If MOFA accepted the North Korean official openly, Taiwan might have incurred harsh criticism from its long-standing ally the US, putting the future of its contested arms sales at risk.
Yet, the reason as to why the beacon of Asian democracy would settle with back-door negotiations with North Korea still remains unclear. Taiwan’s economy has experienced stunted growth under the second term of President Ma Ying-Jeou (马英九). Is it possible such business is one of many attempts to garner resources to provide impetus to a waddling economy? The answer remains unseen. As for North Korea, the process of securing tourist exchanges with Taiwain remains surrounded by the same strategic fog encircling its homeland.
A 16 year-old Grudge | North Korea Files Lawsuit Against Taiwanese Energy Firm
Liberty Times (Ziyou shibao/ 自由時報), a widely read and center-left editorial based in the Republic of China (Taiwan), often reflects the views of the Democratic Progressive Party (Minzhu jinbu dang/民主進步黨/DPP), the first meaningful opposition party to the Nationalists (國民黨/KMT), established in 1986 following Chiang Kai-Chek’s demise. Recently, Ziyou shibao reported, with the installation of a fourth nuclear plant in the backdrop, North Korea is suing Taipower (Taidian gongsi/ 台電公司).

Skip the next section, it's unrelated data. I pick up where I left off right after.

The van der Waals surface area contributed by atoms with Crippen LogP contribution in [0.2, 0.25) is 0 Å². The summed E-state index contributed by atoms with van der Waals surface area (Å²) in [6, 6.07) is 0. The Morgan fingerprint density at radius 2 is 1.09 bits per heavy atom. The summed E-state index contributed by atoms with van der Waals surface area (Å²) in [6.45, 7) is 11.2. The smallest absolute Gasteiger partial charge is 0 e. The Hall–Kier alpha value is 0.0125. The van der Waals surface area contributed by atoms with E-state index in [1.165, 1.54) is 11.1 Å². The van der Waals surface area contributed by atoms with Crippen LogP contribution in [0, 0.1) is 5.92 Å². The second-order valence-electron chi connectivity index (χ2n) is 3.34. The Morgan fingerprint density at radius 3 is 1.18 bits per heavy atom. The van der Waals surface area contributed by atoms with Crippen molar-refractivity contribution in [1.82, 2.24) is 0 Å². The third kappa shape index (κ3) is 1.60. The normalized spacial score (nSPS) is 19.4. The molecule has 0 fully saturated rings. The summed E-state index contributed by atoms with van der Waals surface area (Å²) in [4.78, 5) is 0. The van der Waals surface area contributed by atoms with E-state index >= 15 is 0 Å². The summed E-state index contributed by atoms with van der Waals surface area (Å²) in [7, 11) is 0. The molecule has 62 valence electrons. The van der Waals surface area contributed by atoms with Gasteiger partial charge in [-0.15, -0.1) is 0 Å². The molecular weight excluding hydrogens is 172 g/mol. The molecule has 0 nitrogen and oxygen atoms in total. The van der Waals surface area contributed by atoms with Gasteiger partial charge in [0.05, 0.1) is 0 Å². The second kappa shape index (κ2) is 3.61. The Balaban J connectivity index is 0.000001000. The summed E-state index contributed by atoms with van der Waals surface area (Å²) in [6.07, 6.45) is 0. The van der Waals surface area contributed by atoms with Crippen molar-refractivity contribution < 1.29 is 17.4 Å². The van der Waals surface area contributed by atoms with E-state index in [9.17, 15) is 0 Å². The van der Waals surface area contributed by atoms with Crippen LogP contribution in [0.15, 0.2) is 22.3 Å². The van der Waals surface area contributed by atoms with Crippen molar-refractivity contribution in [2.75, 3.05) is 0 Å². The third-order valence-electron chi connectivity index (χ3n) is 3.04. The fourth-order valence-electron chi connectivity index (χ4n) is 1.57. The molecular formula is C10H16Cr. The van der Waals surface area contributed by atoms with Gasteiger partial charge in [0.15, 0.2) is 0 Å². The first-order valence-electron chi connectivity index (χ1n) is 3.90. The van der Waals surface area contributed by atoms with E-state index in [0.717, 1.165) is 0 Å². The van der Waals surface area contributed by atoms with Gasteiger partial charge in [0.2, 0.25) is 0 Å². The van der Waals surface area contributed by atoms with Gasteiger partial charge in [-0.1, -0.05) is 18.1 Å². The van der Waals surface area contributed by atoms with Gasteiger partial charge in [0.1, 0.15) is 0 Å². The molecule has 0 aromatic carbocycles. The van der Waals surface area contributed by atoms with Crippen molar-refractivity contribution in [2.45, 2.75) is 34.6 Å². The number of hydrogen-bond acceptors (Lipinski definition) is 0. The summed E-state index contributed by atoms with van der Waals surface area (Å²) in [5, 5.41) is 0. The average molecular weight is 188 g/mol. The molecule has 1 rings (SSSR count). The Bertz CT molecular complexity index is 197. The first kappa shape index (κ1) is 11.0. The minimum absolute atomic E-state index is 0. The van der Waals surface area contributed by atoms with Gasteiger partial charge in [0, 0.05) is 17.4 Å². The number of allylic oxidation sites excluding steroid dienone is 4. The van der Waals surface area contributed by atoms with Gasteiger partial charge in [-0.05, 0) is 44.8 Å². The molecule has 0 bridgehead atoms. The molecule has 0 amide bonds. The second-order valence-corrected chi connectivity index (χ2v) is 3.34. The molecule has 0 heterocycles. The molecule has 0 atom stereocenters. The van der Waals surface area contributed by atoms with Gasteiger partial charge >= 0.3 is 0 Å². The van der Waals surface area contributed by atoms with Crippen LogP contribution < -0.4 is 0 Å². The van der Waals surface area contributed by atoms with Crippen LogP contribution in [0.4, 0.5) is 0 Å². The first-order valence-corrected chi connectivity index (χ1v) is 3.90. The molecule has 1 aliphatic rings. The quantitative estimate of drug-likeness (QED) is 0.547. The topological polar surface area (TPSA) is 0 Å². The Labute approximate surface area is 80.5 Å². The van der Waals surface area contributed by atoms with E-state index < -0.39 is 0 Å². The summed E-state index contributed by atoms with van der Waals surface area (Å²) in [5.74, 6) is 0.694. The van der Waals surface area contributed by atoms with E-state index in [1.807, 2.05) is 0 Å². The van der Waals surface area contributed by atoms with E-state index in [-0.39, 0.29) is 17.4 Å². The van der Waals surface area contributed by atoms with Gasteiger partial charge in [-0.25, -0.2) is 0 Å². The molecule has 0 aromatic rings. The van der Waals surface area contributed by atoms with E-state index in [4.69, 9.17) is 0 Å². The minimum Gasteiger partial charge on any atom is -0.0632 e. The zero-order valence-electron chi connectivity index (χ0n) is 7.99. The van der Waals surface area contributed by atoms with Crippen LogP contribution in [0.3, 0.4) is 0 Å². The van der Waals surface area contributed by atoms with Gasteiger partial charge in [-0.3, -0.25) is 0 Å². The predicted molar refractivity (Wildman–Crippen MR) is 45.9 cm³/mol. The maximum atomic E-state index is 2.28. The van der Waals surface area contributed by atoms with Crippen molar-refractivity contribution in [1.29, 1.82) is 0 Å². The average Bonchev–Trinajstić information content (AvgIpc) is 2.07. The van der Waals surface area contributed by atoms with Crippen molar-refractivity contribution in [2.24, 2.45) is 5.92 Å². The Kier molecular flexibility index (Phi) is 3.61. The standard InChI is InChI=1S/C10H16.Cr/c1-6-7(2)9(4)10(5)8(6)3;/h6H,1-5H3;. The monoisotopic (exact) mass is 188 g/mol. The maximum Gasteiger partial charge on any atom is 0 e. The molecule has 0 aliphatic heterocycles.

North Korea is adamant that the Taiwanese energy firm breached its sixteen year old contract, which agreed to allow Taipower to transport low-levels of nuclear waste to North Korea. Ziyou shibao writes:
台電預定支付北韓八百七十二萬七千美元；不過，台電未簽約也沒回應，北韓不耐枯等,跨海委託律師蔡慧玲，擬向台電提告求償新台幣三億元/Taipower was scheduled to pay North Korea $8.72 million dollars; however, Taipower did not follow through on its “unsigned contract”…North Korea’s appointed lawyer, Caihui Ling, is now suing Taipower for $300 million dollars.
The Ministry of Economic Affairs (經濟部) reports that the Democratic People’s Republic of North Korea and the Taiwanese energy firm agreed that North Korea would be a location where Taiwan could store its low-level of radioactive nuclear waste in 1996. However, the signed contract and consensus was temporarily suspended due to rising pressure from regional stakeholders–most notably, the Republic of Korea and the United States. However, just two years later in 1998, North Korea and Taiwan went ahead and signed the previously agreed on contract, despite expressed international concerns. That plan was simple: North Korea would continue to invest heavily into a construction project that would house Taiwan’s radioactive nuclear waste, and once completed Taiwan would follow-up with its monetary commitment.